Plumbers, Pipelayers, Pipefitters, and Steamfitters

Plumbers, pipelayers, pipefitters, and steamfitters install, maintain, and repair piping systems that carry liquids and gases. Each group of workers specializes in a specific type of piping. Plumbers are most often called upon to install and repair residential and commercial pipe systems and to install fixtures such as bathtubs, toilets, sinks, dishwashers, garbage disposals, and water heaters in residential and commercial buildings. They may also install or repair water pipes, waste disposal pipes, and drainage and gas lines. Pipelayers dig and level trenches and then lay cement, plastic, iron, or clay pipes for drainage, sewer, water, or gas systems. Once the materials for these systems are laid out, pipelayers use glue or cement to join the sections together. Pipefitters install, maintain, and repair both low pressure and high pressure pipes that are used for commercial purposes, such as hydroelectric power plants, factories, or central air conditioning or heating. In addition, they install automated controls to regulate systems and keep them working properly. Steamfitters perform tasks that are even more specialized. They are involved in installing pipes that transport materials such as gases that move under extremely high pressure. Finally, sprinklerfitters install automated sprinkler systems in buildings as part of fire alarm systems.


Workers in each of these fields use a variety of specialized tools and techniques depending on the type of project. For example, plumbers working on residential construction may use copper, steel, and plastic pipe, while those working on a sewer system work with large cast iron pipes. All pipelayers, regardless of their specialty, need to be able to read blueprints, follow instructions from builders or contractors, and plan out the work to be done. They must be efficient and capable of performing the tasks associated with their jobs.

While some workers learn informally on the job, most plumbers, pipefitters, and steamfitters learn the trade by completing an apprenticeship program sponsored jointly by local unions and their affiliated companies or nonunion contractor organizations. Pipelayers begin work as helpers and get their training on the job.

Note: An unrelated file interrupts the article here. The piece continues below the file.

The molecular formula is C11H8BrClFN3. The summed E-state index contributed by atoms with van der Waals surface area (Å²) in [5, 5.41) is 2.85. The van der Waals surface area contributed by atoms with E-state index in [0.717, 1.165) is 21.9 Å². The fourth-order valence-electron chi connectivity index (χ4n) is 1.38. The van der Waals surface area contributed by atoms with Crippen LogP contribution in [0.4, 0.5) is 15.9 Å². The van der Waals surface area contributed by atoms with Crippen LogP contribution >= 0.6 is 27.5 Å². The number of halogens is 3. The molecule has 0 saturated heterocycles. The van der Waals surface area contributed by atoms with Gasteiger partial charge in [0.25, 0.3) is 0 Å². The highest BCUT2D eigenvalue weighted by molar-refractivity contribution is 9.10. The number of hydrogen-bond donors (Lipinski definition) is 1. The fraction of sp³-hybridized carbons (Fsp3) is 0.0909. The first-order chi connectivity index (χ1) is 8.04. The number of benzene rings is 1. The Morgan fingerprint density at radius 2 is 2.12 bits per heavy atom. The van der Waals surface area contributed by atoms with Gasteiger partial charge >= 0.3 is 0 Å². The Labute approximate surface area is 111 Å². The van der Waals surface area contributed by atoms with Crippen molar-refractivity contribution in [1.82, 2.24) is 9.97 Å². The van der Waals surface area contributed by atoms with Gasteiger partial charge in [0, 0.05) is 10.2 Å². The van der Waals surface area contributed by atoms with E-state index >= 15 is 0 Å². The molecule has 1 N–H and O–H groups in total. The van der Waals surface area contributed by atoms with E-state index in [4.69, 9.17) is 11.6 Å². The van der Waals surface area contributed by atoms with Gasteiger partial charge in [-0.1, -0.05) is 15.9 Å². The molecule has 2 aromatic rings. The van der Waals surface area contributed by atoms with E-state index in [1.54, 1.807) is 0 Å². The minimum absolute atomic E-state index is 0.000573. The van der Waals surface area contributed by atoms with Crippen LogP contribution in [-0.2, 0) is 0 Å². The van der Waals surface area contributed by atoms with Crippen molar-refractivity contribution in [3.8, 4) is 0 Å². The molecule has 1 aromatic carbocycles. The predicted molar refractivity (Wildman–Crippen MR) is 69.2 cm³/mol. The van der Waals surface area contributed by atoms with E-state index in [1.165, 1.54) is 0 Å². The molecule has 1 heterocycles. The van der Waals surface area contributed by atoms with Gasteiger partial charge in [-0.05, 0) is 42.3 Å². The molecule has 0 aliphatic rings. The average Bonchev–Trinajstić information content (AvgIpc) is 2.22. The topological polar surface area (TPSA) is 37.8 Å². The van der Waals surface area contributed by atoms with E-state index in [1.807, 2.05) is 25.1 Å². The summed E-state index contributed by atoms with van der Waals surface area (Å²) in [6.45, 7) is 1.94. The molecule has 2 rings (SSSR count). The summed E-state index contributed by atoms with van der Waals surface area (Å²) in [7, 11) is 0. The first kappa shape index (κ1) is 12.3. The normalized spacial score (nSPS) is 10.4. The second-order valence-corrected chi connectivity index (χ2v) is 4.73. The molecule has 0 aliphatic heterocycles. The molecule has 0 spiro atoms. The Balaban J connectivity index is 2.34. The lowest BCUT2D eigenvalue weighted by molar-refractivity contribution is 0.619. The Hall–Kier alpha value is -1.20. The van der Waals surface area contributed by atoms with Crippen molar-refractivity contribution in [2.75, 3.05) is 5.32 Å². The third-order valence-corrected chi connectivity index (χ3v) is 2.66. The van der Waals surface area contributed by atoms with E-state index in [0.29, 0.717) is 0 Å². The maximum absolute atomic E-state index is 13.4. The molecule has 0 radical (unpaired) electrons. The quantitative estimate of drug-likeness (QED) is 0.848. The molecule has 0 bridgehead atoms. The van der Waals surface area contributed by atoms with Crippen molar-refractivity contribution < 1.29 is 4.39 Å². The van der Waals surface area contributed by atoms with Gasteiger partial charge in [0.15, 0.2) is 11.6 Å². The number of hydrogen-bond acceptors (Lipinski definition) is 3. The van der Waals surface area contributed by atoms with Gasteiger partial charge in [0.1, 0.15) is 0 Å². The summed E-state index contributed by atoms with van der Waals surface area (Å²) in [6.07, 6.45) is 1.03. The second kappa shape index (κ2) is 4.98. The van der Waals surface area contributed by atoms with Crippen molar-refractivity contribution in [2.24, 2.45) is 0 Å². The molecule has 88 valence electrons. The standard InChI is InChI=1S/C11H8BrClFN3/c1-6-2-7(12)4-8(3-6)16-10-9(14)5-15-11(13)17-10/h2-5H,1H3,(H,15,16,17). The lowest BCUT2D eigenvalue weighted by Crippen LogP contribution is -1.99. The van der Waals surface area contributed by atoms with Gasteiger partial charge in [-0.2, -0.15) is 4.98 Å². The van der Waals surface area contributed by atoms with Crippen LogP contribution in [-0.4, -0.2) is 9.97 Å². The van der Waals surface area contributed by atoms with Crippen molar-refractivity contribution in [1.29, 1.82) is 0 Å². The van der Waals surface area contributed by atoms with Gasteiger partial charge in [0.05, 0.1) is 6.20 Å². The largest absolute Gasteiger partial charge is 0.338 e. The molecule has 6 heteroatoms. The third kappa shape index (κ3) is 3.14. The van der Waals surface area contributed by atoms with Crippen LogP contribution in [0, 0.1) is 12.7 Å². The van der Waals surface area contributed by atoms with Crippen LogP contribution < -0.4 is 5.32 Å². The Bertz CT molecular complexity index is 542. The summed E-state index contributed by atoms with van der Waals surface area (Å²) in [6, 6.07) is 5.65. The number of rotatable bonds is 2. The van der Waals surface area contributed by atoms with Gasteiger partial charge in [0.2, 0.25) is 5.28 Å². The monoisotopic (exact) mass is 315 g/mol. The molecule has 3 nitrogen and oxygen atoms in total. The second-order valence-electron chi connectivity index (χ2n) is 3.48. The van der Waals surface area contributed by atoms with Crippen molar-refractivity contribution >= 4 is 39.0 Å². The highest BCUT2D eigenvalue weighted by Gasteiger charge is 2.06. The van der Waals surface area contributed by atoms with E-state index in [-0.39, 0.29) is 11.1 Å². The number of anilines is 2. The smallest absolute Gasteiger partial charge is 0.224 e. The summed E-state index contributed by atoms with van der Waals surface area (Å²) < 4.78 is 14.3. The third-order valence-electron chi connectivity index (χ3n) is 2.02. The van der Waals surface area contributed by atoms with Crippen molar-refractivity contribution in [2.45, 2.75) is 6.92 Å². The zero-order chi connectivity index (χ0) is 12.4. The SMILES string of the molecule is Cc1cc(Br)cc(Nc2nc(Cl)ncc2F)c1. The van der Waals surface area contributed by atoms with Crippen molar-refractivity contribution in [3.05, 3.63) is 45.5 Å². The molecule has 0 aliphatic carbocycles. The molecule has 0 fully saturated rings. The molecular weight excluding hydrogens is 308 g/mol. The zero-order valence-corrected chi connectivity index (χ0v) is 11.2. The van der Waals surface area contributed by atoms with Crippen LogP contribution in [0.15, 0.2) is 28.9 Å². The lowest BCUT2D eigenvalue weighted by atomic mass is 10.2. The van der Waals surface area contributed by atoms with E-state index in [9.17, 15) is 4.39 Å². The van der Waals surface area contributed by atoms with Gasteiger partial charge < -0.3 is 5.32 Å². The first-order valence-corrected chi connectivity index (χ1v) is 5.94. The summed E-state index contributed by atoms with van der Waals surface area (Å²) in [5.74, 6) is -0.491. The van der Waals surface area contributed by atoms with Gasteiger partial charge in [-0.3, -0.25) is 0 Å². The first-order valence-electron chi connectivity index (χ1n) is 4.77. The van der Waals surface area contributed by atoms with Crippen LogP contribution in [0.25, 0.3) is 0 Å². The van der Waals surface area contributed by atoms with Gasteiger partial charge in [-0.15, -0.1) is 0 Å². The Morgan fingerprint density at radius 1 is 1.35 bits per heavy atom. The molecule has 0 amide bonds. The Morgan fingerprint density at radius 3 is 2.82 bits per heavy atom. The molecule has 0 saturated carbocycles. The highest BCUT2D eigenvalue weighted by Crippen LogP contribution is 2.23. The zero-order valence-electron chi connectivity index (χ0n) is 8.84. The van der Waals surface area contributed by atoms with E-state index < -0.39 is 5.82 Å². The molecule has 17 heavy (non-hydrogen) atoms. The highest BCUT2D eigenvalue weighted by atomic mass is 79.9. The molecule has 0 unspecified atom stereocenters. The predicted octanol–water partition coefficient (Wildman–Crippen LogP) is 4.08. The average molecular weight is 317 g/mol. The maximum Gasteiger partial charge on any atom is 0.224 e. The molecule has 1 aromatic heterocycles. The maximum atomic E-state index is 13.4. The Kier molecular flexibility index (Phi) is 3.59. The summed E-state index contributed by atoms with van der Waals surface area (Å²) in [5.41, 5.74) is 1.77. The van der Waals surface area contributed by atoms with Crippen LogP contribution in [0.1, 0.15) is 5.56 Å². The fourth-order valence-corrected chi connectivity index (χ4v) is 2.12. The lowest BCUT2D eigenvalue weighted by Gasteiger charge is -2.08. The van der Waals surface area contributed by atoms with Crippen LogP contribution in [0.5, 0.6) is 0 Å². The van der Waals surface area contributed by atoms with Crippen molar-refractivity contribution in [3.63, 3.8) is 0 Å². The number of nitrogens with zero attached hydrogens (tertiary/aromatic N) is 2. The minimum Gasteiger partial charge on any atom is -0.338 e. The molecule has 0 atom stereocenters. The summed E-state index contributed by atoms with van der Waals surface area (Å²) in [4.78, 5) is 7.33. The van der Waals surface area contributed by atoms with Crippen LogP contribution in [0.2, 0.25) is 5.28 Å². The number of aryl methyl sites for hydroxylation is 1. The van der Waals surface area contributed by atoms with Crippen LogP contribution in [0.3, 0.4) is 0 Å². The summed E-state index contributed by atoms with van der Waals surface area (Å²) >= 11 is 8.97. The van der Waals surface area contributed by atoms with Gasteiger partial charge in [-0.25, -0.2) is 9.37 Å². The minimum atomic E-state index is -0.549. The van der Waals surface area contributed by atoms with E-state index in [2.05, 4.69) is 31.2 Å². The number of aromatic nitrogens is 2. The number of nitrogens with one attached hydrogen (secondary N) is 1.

In order to be accepted into an apprenticeship program, applicants must be at least 18 years old, be a high school graduate or have a GED, and be legally authorized to work in the United States. Most apprenticeship programs are structured work programs that take four to five years to complete. During this time, the apprentice not only works, but must also complete at least 144 hours of relevant classroom instruction each year. Training in plumbing, pipefitting, and steamfitting received in the military is highly desirable, and credit for this experience is often given to those who enroll in civilian apprenticeship programs.
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Most states require licensing for plumbers. However, there are no national licensing requirements. Requirements vary by locality. Most areas require workers to have two to five years of experience and pass an examination. Only a few states require licenses for pipefitters and those who work on gas lines.

Plumbers, pipelayers, pipefitters, and steamfitters are among the highest paid professionals in the construction industry. The median hourly wage for plumbers, pipefitters, and steamfitters is $21.94. The middle 50 percent earn between $16.63 and $29.66 per hour. The lowest 10 percent earn less than $13.22 per hour and the highest 10 percent earn more than $37.93 an hour. The median hourly wage for pipelayers is $15.72. The middle 50 percent earn between $12.84 and $20.85 per hour. The lowest 10 percent earn less than $10.75 per hour and the highest 10 percent earn more than $27.43 an hour.

The Bureau of Labor Statistics (BLS) Occupational Outlook expects above average employment growth of about 16 percent over the next 10 years. An increased demand for plumbers will be fueled by numerous factors, including new construction, building renovations and retrofitting, and the need to repair existing equipment. Employment growth for steamfitters and pipefitters will be driven by the construction or maintenance of power plants, water and wastewater treatment plants, and office buildings and factories. Pipelayers may see an increase in job opportunities due to the need to build new water lines, sewer lines, and pipelines to new oil and gas fields. Changes to construction codes requiring the installation of fire sprinkler systems in residential buildings will increase opportunities for sprinklerfitters as well.